Caroline Rector is headed to New York City. With dual degrees in finance and real estate, she is joining multinational investment bank and financial services firm Credit Suisse as a first-year investment banking analyst in the technology, media, and telecommunications division.

Rector is the 2019 Outstanding Senior in the Pamplin College of Business and a student in the Virginia Tech Honors College.

“When I look at my student accomplishments, I am most proud of having completed dual degrees. The discipline and time management skills I learned at Virginia Tech helped me succeed in achieving this goal,” Rector said.

“At Virginia Tech, I also learned the importance of creating balance in your life between personal happiness and academic/professional success,” she said. “And although I have yet to master the perfect equilibrium, I have come to find that fearlessly falling forward into new and challenging opportunities has led me to some of the most defining moments of my life thus far.”

One of those opportunities presented itself last summer. Having been recruited earlier by a women’s mentoring program at Credit Suisse, Rector secured an internship at the firm, which led to her full-time job offer after graduation.

Her internship included assisting analysts and associates in building discounted cash flow and other financial models for clients; researching and identifying potential acquisition targets for clients; and helping to construct pitch books and deliverables for clients.

Previous opportunities at The Kranefuss Group and Weber Rector Commercial Real Estate Manassas, both in Manassas, Virginia, and 55 Capital Partners in San Francisco, also helped Rector garner real-world knowledge and skills.

An additional experiential learning opportunity came from the Student-managed Endowment for Educational Development (SEED), which Rector said is “by far the most transformational experience of my time at Virginia Tech.” SEED provides its members experience in investing through managing more than $5 million of Virginia Tech Foundation funds in stock market investments. It is one of the nation’s largest, entirely undergraduate-managed equity portfolios.

“The rigorous application process and steep learning curve that came along with membership during my sophomore year was my first taste into what would eventually become my future career goal. Through SEED, I found a group of like-minded students who have continuously challenged me these past few years,” said Rector.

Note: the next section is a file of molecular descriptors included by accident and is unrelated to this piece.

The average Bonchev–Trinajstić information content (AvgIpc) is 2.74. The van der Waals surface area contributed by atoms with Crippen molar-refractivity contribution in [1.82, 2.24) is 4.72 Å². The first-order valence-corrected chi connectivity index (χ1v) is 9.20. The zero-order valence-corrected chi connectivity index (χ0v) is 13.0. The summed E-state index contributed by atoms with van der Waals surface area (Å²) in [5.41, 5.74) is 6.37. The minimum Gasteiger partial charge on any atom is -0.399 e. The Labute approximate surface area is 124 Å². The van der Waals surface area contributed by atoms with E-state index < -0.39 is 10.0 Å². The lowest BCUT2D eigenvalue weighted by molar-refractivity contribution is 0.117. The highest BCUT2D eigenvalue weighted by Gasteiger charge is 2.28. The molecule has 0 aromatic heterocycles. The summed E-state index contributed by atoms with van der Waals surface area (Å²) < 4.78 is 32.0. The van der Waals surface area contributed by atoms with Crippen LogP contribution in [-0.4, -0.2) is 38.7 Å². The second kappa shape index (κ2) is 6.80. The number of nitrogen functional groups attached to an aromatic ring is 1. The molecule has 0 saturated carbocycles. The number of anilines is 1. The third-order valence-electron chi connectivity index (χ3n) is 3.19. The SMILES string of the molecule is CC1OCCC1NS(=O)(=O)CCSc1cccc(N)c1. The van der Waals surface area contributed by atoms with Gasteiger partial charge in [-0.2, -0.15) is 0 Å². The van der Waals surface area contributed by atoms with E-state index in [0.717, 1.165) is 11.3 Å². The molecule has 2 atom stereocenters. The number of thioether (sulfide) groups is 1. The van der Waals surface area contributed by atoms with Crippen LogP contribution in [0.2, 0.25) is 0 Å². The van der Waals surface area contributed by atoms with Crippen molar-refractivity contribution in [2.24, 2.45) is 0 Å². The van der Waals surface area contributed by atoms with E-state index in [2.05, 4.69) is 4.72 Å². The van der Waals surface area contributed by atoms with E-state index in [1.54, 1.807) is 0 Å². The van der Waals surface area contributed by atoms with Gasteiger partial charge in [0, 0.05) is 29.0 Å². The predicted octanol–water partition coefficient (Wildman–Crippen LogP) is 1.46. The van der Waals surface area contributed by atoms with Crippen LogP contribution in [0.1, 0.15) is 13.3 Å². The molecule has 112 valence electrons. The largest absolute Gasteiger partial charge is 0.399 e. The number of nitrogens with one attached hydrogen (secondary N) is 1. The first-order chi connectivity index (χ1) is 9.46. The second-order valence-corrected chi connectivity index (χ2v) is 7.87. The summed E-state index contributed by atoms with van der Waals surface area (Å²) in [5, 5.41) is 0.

As lead analyst for SEED’s energy sector since November 2016, Rector's group of three analysts have developed sector strategy, analyzed potential investments, and recommended trades based on research and valuation analysis.

As co-chair of recruitment since September 2017, Rector has made presentations to students during 40 different class sessions and interest meetings; reviewed applications; and interviewed 40 out of 150 possible candidates.

Her community service activities include providing guidance to mentees in the Virginia Tech Program in Real Estate on campus involvement, professionalism, academics, and potential careers in the field.

She has also served as a conversation partner at the Language and Culture Institute, giving international students an opportunity to practice speaking English.

Representing the Class of 2019 in the Student Hokie Club Leadership Council, Rector helped organize Gobblerfest and team-specific fundraising events and recruit more than 2,000 club members annually.

As Rector prepares to leave campus and Virginia, she reflects on her years at the university and what she will take with her as she embarks on her career. She thinks of Lugano, where she not only earned course credits but developed independence and intercultural communication skills.

“In so many ways, Virginia Tech taught me how to thrive in a collaborative and diverse environment, something that will have a significant impact on my future,” Rector said. “I have redefined how I listen to others and understand the importance of always being on good terms with those around you.”

Written by Barbara Micale; photo by Christina Franusich